Much of our understanding of the extent to which NOx mediates the oxidation chemistry of BVOC in the atmosphere has been derived from measurements in laboratory chambers, where two extreme experimental conditions, i.e., “high-NO” vs. “zero-NO”, were mostly performed to examine the reaction pathways of RO2 radicals (Kroll and Seinfeld, 2008; Orlando and Tyndall, 2012; Ziemann and Atkinson, 2012). Results from these two chemical regimes have been widely incorporated into chemical transport models to represent key atmospheric processes in urban and pristine environments, respectively (Kanakidou et al., 2005). In the actual atmosphere, however, the fate of RO2 radicals is rather more complicated than simply undergoing bimolecular reactions with NO ∕ HO2 as observed under the two extreme chamber conditions. It has been recently revealed that RO2 radicals may undergo an internal H-shift followed by sequential O2 addition, leading to highly oxygenated multifunctional peroxides (Ehn et al., 2014; Jokinen et al., 2015; Kurtén et al., 2015; Kirkby et al., 2016; Zhang et al., 2017). The rate of H-shift largely depends on the thermochemistry of the nascent alkyl radicals and can be reasonably fast, on a timescale of seconds to minutes (Crounse et al., 2013). Further, depending on the stability of the RO2 precursor (alkyl radicals), RO2 radicals may lose O2 in competition with bimolecular reactions with NO, NO3, RO2, and HO2. Recent theoretical and laboratory studies have found that the hydroxy peroxy radical conformers produced from isoprene photooxidation decompose readily to allylic radicals on timescales faster than bimolecular processes under atmospherically relevant NO and HO2 levels (tens to hundreds of parts per trillion by volume). This highly dynamic system leads to formation of distinctly different products that depend on the concentrations of bimolecular reaction partners from those observed in chamber experiments under “high-NO” and “zero-NO” conditions (Teng et al., 2017).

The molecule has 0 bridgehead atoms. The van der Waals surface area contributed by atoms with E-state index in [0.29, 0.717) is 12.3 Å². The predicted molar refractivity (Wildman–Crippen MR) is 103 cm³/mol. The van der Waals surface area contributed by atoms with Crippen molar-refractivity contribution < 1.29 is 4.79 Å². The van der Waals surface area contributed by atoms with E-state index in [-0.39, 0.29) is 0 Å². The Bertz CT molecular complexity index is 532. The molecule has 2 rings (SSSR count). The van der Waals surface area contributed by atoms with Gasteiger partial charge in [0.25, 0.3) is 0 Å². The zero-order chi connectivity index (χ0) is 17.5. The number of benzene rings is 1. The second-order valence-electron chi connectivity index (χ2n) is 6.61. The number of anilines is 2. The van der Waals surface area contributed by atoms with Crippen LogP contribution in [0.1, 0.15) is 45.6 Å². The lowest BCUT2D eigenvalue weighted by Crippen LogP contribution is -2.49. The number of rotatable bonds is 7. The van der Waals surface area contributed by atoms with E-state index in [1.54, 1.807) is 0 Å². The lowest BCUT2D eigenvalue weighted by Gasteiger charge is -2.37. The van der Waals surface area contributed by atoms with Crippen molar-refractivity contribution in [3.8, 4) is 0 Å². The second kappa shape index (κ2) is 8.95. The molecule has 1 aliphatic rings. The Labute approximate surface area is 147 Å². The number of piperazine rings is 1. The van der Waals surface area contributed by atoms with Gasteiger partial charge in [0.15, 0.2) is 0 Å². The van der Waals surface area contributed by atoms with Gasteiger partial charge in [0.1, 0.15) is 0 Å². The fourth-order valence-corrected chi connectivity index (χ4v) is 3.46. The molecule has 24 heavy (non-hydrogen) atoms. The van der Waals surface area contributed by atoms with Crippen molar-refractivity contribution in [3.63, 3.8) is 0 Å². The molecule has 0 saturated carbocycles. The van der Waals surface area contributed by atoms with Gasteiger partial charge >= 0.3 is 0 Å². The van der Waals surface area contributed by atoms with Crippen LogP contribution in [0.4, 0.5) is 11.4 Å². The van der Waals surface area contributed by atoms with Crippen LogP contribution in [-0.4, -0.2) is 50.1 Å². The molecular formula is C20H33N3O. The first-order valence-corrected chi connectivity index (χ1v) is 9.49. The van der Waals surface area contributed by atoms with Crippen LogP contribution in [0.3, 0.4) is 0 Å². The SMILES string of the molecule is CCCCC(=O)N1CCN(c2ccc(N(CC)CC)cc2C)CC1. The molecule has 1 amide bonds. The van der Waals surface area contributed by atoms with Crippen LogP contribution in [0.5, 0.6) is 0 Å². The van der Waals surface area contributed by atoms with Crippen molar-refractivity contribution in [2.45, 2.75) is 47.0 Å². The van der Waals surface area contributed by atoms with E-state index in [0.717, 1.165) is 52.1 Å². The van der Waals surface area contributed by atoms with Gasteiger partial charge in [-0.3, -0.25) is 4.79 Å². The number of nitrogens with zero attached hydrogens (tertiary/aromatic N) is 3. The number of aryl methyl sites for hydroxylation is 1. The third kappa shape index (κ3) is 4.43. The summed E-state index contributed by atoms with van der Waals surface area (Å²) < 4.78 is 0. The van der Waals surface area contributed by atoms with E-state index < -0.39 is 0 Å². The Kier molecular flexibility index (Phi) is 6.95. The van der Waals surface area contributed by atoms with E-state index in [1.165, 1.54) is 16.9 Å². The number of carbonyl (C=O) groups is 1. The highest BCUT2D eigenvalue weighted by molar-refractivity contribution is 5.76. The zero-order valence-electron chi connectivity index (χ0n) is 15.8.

Anthropogenic NOx emissions in the United States have decreased remarkably in the past few decades (EPA, 2014), resulting in significant changes in the degradation mechanisms of BVOCs, especially in regions impacted by both background and polluted air masses such as the southeastern United States. However, the ultimate fate of peroxy radicals in environments with sub-ppb NO levels is still poorly constrained, in part due to a lack of consistent measurements under well-controlled conditions. Experimental approaches targeting a controlled NO level (sub-ppb to ppb) have been introduced over the years. For outdoor chambers, experiments were typically performed by exposing a gas mixture of O3 ∕ NOx ∕ VOCs or HONO ∕ NOx ∕ VOCs to natural sunlight (Bloss et al., 2005; Karl et al., 2006). OH radicals were produced either via the photolysis of ozone and subsequent reaction of O(1D) with H2O or directly from the photolysis of HONO. NO levels ranging from a few hundreds of ppt to a few ppb over the course of several hours of reactions have been reported. In the absence of any additional supply, NO will be eventually depleted in a closed chamber environment, and the initial “moderate-NO” condition will essentially transfer to the “zero-NO” condition. For indoor chambers, a “slow chemistry” scenario initiated by photolyzing methyl nitrite (CH3ONO) under extremely low UV intensities as the OH radical source ( s−1) was created to study the autoxidation chemistry of peroxy radicals produced from isoprene photooxidation (Crounse et al., 2011, 2012; Teng et al., 2017). The resulting NO and HO2 mixing ratios are maintained at ∼ ppt level () over the course of several hours of reaction, and the average OH concentration (OH∼105 molec cm−3) is approximately 1 order of magnitude lower than that in the typical daytime ambient atmosphere. Another example relates to a recent method development in the potential aerosol mass (PAM) flow tube reactor where nitrous oxide (N2O) was used to produce ∼ ppb level of NO (; ) (Lambe et al., 2017). Timescales for chemical reactions and gas–particle partitioning are ultimately limited to the mean residence time (∼80 s) of the PAM reactor.